To be clear, a power of attorney can have multiple of these characteristics at once. In other words, you can have a durable financial power of attorney, or durable healthcare power of attorney, and any of these powers of attorney may be “springing.” You should always choose someone you trust to be your attorney-in-fact, and a Princeton power of attorney lawyer can discuss the best ways to select another party to serve as your agent.
Seek Advice from Our Princeton Power of Attorney Lawyers
There are many aspects of the estate planning process, including the creation of powers of attorney. The type of power of attorney that may be right for you will depend upon the specific circumstances, and your estate planning lawyer may speak with you about more than one type of power of attorney. Indeed, many people choose to create powers of attorney for both health care and legal or financial matters, and one of our experienced power of attorney lawyers in Princeton can provide you with more information today. Powers of attorney can give you peace of mind knowing that someone you trust will be able to handle your health care and financial matters for you if you become unable to do so yourself. Contact Scott Counsel, P.C. online or call our firm today at (856) 281-3131 to learn more about powers of attorney in New Jersey and Pennsylvania.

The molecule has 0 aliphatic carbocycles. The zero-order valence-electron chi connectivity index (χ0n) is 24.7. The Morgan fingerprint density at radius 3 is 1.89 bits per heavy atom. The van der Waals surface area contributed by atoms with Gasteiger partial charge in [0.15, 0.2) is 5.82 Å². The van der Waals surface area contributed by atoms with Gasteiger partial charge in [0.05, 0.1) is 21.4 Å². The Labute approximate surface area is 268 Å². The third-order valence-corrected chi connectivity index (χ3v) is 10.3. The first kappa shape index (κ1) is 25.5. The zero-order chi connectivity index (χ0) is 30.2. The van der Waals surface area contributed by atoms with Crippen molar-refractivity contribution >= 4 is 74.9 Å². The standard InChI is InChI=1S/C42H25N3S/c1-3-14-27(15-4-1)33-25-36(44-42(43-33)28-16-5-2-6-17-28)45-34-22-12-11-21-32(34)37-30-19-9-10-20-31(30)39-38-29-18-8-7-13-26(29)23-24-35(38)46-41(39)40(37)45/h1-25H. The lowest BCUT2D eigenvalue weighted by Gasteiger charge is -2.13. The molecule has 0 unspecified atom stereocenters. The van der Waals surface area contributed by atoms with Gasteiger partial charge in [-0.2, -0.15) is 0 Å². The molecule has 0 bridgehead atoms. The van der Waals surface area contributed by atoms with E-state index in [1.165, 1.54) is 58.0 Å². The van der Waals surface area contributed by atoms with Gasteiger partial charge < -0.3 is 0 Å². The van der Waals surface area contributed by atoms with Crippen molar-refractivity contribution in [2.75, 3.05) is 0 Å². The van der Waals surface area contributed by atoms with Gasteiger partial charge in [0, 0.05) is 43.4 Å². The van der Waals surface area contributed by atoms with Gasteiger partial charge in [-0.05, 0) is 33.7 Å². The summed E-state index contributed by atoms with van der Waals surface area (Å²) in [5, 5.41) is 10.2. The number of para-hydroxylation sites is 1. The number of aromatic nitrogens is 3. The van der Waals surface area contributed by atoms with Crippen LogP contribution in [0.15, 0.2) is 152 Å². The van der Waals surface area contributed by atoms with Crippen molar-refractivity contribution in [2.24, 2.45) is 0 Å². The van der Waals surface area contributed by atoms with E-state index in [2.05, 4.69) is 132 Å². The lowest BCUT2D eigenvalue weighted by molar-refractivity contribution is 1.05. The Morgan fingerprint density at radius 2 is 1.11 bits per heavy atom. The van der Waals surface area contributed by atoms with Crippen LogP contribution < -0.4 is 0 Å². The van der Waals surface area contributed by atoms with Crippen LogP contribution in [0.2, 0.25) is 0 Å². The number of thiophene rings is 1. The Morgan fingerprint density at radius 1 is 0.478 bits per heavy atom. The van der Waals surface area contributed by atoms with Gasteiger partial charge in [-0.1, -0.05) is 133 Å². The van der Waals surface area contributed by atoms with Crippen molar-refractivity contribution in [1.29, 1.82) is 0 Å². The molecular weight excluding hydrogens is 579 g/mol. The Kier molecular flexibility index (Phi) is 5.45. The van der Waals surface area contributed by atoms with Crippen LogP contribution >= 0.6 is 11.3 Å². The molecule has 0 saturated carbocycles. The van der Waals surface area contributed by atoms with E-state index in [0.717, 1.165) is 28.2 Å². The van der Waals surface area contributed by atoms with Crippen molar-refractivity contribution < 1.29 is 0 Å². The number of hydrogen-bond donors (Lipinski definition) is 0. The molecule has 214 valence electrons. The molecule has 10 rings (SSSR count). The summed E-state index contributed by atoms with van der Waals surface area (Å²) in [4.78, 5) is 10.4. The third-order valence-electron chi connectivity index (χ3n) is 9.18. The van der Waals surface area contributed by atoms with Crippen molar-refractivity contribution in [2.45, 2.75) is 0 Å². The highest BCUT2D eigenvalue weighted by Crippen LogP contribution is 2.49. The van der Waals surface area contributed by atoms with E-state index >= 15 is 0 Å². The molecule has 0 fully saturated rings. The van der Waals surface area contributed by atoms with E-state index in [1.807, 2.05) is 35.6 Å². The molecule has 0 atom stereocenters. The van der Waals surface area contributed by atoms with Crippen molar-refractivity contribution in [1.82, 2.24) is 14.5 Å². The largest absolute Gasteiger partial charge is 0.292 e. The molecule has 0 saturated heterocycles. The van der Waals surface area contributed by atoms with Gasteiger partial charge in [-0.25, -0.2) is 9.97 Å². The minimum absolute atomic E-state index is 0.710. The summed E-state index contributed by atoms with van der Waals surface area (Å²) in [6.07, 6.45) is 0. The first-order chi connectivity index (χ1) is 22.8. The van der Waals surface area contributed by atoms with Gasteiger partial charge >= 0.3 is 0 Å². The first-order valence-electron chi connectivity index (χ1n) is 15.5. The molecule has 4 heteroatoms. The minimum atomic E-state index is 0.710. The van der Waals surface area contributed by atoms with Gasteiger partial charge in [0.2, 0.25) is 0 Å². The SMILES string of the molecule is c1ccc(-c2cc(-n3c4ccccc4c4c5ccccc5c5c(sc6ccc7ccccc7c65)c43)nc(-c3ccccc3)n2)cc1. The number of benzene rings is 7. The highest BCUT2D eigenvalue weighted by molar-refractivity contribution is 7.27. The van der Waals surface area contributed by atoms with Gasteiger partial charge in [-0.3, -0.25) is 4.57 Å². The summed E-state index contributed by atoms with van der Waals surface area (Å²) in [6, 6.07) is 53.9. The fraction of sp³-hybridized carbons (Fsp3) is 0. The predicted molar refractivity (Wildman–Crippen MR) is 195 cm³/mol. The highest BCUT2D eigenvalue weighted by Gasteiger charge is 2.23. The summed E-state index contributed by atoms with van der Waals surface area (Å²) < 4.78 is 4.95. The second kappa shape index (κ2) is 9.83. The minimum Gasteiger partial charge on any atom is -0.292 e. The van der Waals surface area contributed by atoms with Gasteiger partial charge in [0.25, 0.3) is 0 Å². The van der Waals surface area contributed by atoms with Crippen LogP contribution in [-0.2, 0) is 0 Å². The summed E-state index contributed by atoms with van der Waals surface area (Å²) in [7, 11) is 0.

– When my son, who has Cystic Fibrosis and CF related diabetes, was suddenly and unexpectedly removed from his Medicaid program, we were devastated and frightened not knowing where we would get the resources to pay for his extremely high priced prescriptions. Justin was the attorney who handled our case. From the very beginning, he proved to be very thorough and experienced with navigating the process of reversing the Medicaid decision. However, it was his apparent kind, caring nature that made us feel the most at ease. Justin was successful in securing a continuation of benefits for my son, and we are extremely grateful for having his expertise during this most stressful ongoing process. Thank you, Justin!